Published online October 5 ahead of print in the peer-reviewed journal Environmental Health Perspectives (EHP), the study examined data collected between 2004 and 2006 on a representative sample of 518 Spanish women in their first trimester of pregnancy. Among babies whose mothers were normal weight prepregnancy, those babies whose mothers had DDE levels in the top 75 percent of exposure were twice as likely to grow rapidly during their first 6 months as babies whose mothers had the lowest DDE levels. Infants in the top 50 percent of exposure were three times more likely to have high BMI scores at 14 months. The researchers did not observe an association between DDE and weight for babies of mothers who were overweight before pregnancy.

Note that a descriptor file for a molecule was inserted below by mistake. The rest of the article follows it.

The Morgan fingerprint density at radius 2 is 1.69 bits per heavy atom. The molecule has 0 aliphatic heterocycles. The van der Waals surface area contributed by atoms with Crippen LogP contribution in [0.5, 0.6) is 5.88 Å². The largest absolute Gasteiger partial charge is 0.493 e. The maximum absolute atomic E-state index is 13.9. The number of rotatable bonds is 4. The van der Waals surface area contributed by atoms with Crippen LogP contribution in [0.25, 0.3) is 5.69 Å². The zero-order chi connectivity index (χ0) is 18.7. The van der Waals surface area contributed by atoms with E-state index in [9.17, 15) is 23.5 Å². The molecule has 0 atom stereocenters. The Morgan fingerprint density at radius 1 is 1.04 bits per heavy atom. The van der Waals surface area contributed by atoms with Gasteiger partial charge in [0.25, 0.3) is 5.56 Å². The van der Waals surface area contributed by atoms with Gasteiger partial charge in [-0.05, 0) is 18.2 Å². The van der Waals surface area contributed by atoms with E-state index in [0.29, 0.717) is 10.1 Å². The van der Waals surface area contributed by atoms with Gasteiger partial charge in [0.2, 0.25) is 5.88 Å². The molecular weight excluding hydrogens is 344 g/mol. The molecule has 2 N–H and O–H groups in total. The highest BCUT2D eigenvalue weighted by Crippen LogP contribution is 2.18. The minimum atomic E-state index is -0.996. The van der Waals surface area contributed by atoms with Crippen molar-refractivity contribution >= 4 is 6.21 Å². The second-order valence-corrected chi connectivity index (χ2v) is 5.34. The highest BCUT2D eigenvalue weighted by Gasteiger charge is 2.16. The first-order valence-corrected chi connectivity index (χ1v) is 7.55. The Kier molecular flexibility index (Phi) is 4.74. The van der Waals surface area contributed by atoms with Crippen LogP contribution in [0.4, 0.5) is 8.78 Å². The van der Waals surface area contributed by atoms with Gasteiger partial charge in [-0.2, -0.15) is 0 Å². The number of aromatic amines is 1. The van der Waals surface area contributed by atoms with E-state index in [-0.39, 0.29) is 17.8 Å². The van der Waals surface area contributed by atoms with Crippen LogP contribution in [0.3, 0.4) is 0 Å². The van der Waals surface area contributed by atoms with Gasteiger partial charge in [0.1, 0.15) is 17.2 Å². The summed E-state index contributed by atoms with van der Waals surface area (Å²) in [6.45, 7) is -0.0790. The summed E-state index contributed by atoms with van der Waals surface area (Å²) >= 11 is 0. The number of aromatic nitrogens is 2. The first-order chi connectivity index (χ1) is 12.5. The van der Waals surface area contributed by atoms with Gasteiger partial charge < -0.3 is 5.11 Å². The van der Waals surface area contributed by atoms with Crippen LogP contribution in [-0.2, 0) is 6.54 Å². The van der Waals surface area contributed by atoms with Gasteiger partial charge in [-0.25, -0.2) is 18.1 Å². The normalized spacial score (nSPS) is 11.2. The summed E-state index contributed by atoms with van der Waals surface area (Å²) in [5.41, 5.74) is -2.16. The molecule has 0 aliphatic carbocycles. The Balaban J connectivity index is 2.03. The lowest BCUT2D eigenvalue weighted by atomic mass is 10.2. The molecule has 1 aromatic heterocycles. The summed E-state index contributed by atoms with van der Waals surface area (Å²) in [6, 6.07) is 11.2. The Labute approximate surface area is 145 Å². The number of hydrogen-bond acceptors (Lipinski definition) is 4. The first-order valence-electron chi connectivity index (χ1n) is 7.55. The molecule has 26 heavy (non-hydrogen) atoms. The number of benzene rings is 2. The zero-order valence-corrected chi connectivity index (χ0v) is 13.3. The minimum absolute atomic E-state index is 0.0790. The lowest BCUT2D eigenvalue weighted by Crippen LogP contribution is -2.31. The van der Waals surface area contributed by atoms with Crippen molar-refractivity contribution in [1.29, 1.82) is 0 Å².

Two other human studies have shown an association between prenatal DDE exposure and obesity later in life.“However, this analysis suggests, to our knowledge, for the first time, that fetal DDE exposure may promote rapid growth starting in the immediate postnatal period,” said lead author and epidemiologist Michelle A. Mendez, of the Centre for Research in Environmental Epidemiology, and her colleagues.
Laboratory studies have suggested that “exposure to chemicals with endocrine-disrupting properties might promote shifts in appetite regulation, but may also promote obesity through metabolic changes,” Mendez said.